“There’s no ‘right’ or ‘wrong’ major within a liberal arts curriculum,” says Don Honeman, dean of admissions and financial aid at Clark University (MA). “Unless you are focused on a specific academic discipline or a clearly defined pre-professional track a liberal arts education will provide you with exposure to the entire range of human knowledge. The major choice is not as critical as the quality and breadth of the college experiences that accompany an academic program.
Any major choice within the liberal arts is designed to ensure that you leave college with in-depth knowledge of a particular area and more importantly a range of competencies that will serve you well in a variety of career settings and allow you to navigate a changing economy throughout your professional life.”
While many colleges and universities offer individual majors under the liberal arts umbrella, some schools are strictly liberal arts colleges—meaning that all of their programs are considered liberal arts.
Michael Kerchner, associate professor of psychology at Washington College in Maryland explains. “What this means is that no matter what course or what department or discipline a course may reside [in] the focus is cross- or interdisciplinary. This requires that our students have an appreciation for how multiple disciplines may contribute to fuller understanding of many complex problems such as . . . international conflicts.”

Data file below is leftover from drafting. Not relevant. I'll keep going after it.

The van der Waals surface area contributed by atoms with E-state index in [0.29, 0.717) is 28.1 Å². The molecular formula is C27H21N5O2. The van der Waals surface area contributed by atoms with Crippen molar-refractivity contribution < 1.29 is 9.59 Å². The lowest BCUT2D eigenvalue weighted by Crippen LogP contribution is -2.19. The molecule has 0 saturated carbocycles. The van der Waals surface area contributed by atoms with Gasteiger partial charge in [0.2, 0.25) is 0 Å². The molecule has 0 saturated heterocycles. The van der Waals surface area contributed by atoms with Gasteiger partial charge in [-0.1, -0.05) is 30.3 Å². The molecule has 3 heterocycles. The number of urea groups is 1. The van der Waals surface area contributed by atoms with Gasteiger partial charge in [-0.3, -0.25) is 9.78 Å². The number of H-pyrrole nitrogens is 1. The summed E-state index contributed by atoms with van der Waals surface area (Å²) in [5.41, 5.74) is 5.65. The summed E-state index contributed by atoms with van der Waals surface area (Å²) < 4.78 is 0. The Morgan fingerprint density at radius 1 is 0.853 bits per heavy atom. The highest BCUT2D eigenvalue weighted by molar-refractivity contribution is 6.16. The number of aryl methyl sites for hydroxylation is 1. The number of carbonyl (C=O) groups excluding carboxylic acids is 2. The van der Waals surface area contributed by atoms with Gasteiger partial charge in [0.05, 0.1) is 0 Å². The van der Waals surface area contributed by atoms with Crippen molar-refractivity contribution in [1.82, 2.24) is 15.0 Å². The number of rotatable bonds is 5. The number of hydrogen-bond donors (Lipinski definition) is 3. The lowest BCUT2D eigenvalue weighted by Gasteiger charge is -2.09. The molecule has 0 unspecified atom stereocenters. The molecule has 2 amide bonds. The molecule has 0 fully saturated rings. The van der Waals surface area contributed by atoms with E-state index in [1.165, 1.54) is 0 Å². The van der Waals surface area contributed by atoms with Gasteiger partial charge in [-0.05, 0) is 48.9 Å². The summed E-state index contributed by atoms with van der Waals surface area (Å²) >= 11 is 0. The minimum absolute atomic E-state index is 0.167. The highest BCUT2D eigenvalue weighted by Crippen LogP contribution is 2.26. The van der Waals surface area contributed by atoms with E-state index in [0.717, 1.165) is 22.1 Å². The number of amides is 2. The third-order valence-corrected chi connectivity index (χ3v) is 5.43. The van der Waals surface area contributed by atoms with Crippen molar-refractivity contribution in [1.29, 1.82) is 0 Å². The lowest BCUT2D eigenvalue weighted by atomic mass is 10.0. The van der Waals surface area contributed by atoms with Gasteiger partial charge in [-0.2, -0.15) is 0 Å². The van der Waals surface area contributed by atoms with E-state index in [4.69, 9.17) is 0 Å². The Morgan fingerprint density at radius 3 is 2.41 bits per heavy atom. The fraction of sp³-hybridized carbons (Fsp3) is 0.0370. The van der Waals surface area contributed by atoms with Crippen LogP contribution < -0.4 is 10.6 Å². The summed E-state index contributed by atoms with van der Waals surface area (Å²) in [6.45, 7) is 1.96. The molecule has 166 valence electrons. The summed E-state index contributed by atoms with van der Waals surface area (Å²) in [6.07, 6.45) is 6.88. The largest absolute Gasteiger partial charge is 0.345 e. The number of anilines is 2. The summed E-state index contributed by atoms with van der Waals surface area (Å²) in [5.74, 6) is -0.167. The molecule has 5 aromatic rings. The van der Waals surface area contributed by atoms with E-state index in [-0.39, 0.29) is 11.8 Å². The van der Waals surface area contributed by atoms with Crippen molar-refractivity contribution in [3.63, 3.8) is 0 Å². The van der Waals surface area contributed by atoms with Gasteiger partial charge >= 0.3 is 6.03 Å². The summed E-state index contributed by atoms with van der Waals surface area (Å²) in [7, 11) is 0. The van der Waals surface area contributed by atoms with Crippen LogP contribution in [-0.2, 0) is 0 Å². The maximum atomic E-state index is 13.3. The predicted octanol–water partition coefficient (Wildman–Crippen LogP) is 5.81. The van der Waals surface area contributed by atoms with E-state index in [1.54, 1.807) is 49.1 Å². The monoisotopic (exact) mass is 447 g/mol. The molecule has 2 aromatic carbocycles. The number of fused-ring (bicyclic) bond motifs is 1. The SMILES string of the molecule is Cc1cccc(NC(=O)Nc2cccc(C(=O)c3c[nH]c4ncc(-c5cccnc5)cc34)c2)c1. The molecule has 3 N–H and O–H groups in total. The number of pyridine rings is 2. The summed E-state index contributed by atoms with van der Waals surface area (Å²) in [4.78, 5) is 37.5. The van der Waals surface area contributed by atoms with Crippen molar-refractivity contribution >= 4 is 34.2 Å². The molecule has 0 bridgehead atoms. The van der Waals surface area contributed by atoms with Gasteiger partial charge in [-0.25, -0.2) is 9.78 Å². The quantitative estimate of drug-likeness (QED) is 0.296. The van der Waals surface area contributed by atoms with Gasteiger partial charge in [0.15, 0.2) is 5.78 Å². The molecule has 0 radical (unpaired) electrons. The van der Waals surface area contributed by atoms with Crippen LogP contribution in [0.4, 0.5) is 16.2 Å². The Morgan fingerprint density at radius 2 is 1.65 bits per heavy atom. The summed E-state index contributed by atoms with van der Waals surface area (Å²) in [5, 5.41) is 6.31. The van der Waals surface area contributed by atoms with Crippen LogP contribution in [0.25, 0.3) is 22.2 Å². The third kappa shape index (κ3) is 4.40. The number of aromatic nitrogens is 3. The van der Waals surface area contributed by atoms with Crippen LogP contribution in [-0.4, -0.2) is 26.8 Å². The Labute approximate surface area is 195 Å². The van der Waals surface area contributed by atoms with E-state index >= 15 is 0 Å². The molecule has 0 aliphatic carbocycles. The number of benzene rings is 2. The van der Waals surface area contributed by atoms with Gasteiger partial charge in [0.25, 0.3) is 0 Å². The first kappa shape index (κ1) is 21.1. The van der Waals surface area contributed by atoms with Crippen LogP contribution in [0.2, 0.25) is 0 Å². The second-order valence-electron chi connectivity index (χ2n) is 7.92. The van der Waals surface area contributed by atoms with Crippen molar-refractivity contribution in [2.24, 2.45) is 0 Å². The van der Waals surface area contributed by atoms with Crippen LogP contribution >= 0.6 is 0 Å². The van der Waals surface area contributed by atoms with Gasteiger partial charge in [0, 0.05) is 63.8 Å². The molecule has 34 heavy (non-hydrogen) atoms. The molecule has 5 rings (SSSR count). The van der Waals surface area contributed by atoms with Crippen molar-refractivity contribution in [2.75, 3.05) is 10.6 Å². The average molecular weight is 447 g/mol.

“A liberal arts education gives students an opportunity to explore a variety of academic disciplines rather than following a specific rubric of courses that train them for a career,” says Cindy Peterson, director of admissions at Piedmont College in Georgia. “Employers today are seeking qualified graduates who have a broad base of knowledge whose under-graduate experience has granted them the critical thinking skills and an understanding and appreciation of diversity ethical issues and service to others.”
What do liberal arts majors learn?
It might be easier to ask what you won’t learn. One of the benefits of a liberal arts education is the chance to explore multiple areas of interest. You’ll also acquire the skills you’ll need for lifelong learning—like research writing and communication.